An Uncommon Man

It was four years ago today, November 23, 2009, that Richard (Dick) Gardner died after a protracted and complicated combination of illnesses. He left this realm exactly the way he wanted to, surrounded by the family he so dearly loved, and I wanted to remember him today with one of several loving tributes read at his funeral – the one I wrote to honor the man and the memory.Photo on 2013-11-23 at 11.30

            Dick and I were married for nearly fifteen years and best friends for almost thirty more, and there was never a day that went by that we didn’t care deeply about each other. He was loved by a lot of people and it’s easy to understand why. He was a caring and sensitive person, genuinely interested in others, and never, in the 45 years I knew him, said a bad thing about anyone.

Among his many wonderful qualities was the uncommon ability to overlook – and to forgive.

Over the course of his last two years different people said, “His legacy will live on,” “He was there for me when I needed him,” “he’s a good man.” And he was all these things – all of his life. Many of us here today were fortunate enough to have the opportunity to tell him what his presence in our lives meant.

We told him goodbye.

Most people don’t get that chance even once. Let alone twice.

He liked those accolades so much that he went through the final goodbye two more times. After the unbelievable recovery from his stroke a couple of months ago, an aide he was particularly attached to affectionately nicknamed him “Lazarus.”

But each time we said goodbye, “Lazarus” fought his way back, surprising his doctors and surpassing a number of benchmarks he’d set for himself – seeing the spring flowers bloom “once more,” waiting for the outcome of a landmark presidential election, watching last year’s playoff games “just one more time,” attending Tana’s wedding. For the first two days of his last week his focus became Kearsti’s senior pictures – he wanted desperately to be able to see them, then had me bring them back twice to look at them “once more.” To remain connected.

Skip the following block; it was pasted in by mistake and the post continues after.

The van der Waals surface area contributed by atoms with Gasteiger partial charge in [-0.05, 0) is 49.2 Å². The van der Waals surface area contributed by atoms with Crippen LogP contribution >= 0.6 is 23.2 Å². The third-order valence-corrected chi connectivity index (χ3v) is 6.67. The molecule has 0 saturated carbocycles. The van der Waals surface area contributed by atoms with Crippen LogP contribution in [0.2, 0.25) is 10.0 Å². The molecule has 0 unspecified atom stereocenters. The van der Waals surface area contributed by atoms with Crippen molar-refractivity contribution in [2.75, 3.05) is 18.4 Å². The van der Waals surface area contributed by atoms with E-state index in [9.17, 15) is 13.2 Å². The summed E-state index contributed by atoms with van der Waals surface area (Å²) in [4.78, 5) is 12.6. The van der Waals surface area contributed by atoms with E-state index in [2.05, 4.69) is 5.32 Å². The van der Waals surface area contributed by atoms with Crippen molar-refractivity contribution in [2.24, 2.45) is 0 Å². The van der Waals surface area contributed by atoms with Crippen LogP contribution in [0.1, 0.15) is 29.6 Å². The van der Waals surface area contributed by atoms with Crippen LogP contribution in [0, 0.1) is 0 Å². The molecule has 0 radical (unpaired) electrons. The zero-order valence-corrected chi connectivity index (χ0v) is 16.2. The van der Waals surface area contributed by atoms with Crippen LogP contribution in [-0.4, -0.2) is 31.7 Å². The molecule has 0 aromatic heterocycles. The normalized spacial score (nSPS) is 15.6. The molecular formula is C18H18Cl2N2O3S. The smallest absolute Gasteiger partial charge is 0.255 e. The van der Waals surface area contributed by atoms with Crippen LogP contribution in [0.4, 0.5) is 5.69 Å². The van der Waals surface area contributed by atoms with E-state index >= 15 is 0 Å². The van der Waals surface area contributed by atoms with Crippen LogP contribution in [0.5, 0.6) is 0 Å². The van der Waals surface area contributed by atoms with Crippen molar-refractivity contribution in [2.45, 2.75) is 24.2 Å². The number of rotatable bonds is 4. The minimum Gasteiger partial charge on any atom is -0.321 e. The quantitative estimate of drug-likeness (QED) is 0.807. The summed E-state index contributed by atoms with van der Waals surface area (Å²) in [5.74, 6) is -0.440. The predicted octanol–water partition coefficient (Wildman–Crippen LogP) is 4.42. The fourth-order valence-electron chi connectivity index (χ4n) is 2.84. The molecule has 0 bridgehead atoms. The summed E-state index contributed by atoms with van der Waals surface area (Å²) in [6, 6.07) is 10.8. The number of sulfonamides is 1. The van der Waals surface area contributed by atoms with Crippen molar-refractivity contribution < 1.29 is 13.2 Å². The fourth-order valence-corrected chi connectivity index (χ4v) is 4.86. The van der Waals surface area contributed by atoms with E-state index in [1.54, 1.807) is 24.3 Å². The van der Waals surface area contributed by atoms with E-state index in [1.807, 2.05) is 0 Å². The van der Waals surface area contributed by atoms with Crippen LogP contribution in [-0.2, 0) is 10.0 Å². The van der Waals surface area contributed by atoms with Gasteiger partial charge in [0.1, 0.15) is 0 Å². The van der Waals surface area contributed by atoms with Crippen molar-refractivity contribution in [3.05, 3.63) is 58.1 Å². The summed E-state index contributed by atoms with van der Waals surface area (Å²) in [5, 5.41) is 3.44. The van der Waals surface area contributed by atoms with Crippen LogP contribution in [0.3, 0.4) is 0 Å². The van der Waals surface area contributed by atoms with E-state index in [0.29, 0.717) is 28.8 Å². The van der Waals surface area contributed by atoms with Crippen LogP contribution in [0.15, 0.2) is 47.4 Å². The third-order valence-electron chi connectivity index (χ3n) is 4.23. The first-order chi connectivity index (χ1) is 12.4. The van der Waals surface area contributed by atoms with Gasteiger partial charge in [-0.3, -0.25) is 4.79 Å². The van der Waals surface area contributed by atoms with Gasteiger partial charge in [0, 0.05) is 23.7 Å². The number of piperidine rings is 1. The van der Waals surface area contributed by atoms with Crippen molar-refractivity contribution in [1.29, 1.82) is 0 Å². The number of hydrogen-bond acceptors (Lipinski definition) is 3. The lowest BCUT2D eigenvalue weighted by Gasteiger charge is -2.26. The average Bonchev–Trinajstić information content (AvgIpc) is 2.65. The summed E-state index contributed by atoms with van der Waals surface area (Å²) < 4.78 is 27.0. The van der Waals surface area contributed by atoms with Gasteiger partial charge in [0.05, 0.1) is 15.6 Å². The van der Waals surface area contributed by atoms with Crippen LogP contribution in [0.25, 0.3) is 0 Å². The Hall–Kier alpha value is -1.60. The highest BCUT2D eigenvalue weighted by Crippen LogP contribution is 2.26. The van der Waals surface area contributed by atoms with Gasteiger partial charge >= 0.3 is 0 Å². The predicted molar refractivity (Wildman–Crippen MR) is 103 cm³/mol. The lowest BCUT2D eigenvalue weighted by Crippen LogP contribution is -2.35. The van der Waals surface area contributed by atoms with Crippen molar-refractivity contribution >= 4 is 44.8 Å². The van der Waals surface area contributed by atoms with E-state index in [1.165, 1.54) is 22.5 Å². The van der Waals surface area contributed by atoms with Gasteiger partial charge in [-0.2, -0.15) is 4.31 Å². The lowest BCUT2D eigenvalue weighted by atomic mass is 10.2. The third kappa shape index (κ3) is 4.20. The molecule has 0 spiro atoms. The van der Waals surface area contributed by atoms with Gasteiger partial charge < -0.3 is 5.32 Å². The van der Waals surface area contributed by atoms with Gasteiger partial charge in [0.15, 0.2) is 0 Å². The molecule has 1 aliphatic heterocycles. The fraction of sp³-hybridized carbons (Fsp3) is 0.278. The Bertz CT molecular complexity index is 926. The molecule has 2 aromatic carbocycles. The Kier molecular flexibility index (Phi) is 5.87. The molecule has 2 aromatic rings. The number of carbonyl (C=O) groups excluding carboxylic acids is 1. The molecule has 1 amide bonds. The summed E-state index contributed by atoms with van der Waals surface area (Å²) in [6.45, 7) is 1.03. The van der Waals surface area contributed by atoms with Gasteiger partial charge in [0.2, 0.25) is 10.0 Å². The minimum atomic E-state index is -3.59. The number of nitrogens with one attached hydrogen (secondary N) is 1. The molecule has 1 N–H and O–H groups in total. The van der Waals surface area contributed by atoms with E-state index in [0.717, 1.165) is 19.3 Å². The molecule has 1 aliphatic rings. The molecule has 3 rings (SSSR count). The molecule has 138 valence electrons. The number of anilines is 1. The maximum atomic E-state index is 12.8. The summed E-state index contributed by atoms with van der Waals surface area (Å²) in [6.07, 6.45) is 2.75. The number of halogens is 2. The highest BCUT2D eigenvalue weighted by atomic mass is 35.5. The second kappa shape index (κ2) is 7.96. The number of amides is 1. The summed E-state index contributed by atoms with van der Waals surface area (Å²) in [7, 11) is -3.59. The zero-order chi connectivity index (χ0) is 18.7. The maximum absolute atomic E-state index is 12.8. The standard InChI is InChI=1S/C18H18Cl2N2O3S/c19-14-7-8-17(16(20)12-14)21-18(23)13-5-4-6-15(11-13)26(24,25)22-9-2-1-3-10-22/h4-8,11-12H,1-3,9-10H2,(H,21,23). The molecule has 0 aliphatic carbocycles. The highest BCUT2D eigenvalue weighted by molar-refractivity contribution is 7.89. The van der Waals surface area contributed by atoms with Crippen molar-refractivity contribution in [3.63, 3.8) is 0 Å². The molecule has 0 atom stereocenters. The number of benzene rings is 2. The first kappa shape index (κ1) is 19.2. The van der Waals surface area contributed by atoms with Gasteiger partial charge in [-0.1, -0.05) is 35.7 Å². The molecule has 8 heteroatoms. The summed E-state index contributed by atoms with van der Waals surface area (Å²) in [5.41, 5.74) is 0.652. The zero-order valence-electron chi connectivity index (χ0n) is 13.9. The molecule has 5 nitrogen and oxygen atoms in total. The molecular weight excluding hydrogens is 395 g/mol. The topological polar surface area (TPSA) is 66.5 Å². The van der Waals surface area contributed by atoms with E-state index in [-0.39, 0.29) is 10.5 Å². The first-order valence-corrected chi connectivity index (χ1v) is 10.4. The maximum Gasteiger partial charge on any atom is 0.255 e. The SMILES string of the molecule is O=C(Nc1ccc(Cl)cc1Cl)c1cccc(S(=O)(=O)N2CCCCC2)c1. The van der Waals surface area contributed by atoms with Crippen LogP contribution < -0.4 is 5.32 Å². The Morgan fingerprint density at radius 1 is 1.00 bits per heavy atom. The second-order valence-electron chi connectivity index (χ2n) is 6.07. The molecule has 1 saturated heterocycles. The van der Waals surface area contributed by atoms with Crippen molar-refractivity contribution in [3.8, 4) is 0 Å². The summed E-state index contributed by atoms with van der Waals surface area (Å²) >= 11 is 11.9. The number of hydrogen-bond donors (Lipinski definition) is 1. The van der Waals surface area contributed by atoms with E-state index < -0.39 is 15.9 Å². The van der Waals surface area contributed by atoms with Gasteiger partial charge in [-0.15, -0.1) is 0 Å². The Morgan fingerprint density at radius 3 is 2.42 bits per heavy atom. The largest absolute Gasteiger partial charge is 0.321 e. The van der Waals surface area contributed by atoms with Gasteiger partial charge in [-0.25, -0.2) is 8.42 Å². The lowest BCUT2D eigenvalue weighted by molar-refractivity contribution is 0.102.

As his condition worsened, the Ohio State / Michigan game took precedence. Again he fought his way out of his deathbed to watch 15 minutes of the game on the television, his hand resting on Rick’s because he was so happy to share these final “game moments” with him, just as they did every year. Once Ohio State scored their first touchdown – it was enough.

He was like a modern day Superman. Maybe he couldn’t fly, but it seemed he often was flying – high on life, even in times of despair. But even Superman had his rock of Kryptonite, and Dick finally succumbed to his.

According to the staff at Briarwood, amazed by the number of people who trekked in and out of Dick’s room on a nearly daily basis, “he got more visitors than anyone else.” 

We don’t need to ask why.

And in Dick’s final couple of days, many of the people who had taken care of him at Briarwood stopped by his room to tell him goodbye, expressing their feelings about the kind of man he was, patting him on the arm, brushing his hair back from his face, rubbing the top of his foot. They talked about his smile, his humor.

“It was a privilege to care for him,” they told us, “an honor to know him.”

We will all miss him. Jeff – his father’s constancy and patience, their long talks, his longing to see “one last time” the home he and Jeff shared for so long. Laura – the love of literature, books, writing she and her father shared, and Rick, the love of sports and family history. Not a one of us gathered here to remember him is unfamiliar with Dick’s humor, his intellect, his keen interest in science and history, the long talks that revolved around literature and poetry. He loved words and read everything from Kingsolver, Wordsworth, and Merwin to Hawking and Shakespeare – which he especially enjoyed, and missed reading to his dear friend, Mae.

            We will miss the conversation, the reflective moments, his nostalgia for the past, the special brand of humor he showered on everyone and characterized by our children as “Dad” jokes.  We will miss his gentle reminders that we are all human, after all, and no better or worse than anyone else. 

“Anyway,” he said more than once, “we’re all in the same boat – none of are going to get out of this world alive.”

But he wasn’t afraid to die. In February 2008 when things looked so grim, he said, “I used to think I’d be afraid, but oddly, I’m not.” And he wasn’t.

Dick gave us all many moments that we will carry with us always. Moments to cherish, moments to strengthen us, moments to reflect and consider. Moments of laughter – and tears. And it is these we will remember when we think of him. Even though words may sometimes fail us, the feelings and the memories never will.

            This is the legacy he left for each of us. These things were the source of his strength – and where we must find ours. As long as we do, we’ll know that Dick – Dad – Grandpa – is not gone, for “To live in the hearts we leave behind is not to die.” 

What though the radiance which was once so bright

Be now forever taken from my sight,

Though nothing can bring back the hour

Of splendor in the grass, of glory in the flower;

We will grieve not, rather find

Strength in what remains behind.

                                        – “Ode on Intimations of Immortality”   by  William Wordsworth

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